Modern Persians

University administrators typically undermine tradition. In her video statement announcing the admission of non-whites to UA sororities, President Bonner said “I am confident that we will achieve our objective of a Greek system that is inclusive, accessible and welcoming to students of all races and ethnicities. We will not tolerate anything less.”

To achieve their goals, administrators can impose any number of penalties: social probation, curtailing pledge periods, or banning a chapter outright. Arizona State recently pushed fraternity housing off campus, and some schools have banned all Greeks.

Such anti-Greek actions are done for legal cover and to give the impression of effective administration in the face of negative publicity, but most administrations probably oppose the very idea of exclusive organizations. Occasionally, they are honest about this.

At Princeton, 15 percent of students belong to Greek organizations, which are not officially recognized by the university. In 2011, Princeton President Shirley Tilghman–a Canadian–announced a ban on freshmen participation. As she explained:

. . . Princeton’s Greek-letter organizations are significantly less heterogeneous than our student body as a whole, recruiting a disproportionate number of white, affluent, and privately educated members and serving as a pipeline to selective eating clubs. . . . The kind of social and economic stratification that this engenders undermines a cardinal goal of a Princeton education: to introduce students to as wide a span of perspectives and experiences as possible. In our globalized and multicultural society, comprehension of and affinity with those least like ourselves have never been more important, especially in freshman year, when foundational friendships are formed.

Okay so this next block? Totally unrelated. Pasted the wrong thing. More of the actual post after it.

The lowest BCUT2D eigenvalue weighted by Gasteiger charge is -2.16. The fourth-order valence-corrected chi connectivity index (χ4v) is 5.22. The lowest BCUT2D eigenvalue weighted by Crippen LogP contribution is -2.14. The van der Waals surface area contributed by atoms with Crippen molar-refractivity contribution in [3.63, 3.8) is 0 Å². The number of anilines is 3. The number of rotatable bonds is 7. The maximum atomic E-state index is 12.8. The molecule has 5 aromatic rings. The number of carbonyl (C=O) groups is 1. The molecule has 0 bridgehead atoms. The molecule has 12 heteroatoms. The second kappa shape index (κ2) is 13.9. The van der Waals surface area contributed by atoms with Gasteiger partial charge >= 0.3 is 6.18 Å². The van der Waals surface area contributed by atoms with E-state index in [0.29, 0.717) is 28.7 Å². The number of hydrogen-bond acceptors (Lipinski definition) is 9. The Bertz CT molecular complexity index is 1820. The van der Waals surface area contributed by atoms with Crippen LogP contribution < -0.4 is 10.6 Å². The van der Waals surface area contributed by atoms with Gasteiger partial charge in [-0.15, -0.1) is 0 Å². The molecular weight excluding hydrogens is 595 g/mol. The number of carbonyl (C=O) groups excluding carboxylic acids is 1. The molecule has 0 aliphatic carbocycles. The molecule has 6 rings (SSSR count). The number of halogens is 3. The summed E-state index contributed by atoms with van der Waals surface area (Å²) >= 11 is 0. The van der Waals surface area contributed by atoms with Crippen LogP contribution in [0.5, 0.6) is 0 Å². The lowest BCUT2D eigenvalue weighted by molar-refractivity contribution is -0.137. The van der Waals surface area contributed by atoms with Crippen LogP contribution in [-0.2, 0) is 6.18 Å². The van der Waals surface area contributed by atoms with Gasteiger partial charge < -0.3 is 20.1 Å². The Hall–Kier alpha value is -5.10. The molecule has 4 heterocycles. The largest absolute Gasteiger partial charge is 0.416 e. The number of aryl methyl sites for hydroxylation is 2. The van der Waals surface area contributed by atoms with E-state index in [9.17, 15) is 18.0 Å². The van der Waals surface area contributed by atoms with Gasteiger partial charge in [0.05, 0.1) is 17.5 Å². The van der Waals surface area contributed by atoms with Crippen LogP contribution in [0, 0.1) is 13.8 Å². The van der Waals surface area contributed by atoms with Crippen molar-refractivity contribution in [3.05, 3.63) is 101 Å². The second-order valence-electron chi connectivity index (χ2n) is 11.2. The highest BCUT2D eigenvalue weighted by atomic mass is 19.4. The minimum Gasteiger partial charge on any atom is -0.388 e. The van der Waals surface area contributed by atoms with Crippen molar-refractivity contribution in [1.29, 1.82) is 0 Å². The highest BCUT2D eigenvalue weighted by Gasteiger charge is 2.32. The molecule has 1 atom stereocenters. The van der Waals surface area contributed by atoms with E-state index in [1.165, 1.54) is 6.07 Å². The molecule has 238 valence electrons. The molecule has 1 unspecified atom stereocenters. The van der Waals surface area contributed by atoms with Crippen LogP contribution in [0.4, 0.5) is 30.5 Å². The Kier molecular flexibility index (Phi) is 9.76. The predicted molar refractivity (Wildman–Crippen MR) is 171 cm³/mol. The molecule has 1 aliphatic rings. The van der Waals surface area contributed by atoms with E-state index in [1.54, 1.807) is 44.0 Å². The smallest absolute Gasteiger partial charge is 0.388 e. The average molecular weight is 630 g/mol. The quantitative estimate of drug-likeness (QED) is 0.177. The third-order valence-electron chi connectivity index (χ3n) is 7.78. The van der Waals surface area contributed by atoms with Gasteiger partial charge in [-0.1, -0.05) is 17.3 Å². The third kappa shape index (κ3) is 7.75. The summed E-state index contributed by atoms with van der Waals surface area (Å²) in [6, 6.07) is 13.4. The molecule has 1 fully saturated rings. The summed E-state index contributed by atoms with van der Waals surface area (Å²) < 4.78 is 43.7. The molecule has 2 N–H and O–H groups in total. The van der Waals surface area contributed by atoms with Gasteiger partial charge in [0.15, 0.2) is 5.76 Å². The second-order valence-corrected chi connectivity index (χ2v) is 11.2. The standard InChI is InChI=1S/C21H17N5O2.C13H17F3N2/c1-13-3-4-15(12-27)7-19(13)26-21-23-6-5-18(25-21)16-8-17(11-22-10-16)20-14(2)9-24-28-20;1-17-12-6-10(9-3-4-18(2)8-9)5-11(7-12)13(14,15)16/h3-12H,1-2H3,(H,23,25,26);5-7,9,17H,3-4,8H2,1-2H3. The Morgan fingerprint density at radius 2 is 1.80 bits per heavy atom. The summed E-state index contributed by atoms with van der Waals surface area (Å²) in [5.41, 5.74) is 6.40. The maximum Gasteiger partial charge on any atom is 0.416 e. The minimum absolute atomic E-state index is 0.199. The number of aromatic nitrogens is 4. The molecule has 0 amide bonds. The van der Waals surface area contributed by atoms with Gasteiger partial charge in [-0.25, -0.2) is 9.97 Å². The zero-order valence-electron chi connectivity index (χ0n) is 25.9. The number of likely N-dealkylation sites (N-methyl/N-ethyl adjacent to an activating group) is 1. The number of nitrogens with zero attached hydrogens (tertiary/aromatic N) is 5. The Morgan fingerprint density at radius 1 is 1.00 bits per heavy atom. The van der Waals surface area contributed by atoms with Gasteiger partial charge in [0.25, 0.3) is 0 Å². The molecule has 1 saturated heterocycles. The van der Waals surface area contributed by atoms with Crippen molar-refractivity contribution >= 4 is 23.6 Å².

There are also some non-Greek students (God Damn Independents, or GDIs, as some Greeks call them) who oppose fraternities. VICE recently profiled a long-lived group at UA called the Mallet Assembly which led the sorority protests. The assembly “celebrates equality and diversity,” and a glance at its members suggests why.

Similar students typically staff school newspapers—which are regularly accused of anti-Greek bias—and graduate to fill the ranks of the major media, where they will write ominously about the latest hazing scandal or Mexican-themed parties where Greeks wore sombreros.

Sometimes, the impetus for “inclusion” comes from a Greek organization’s “nationals”—the parenting group that has the authority to revoke the charters of individual chapters.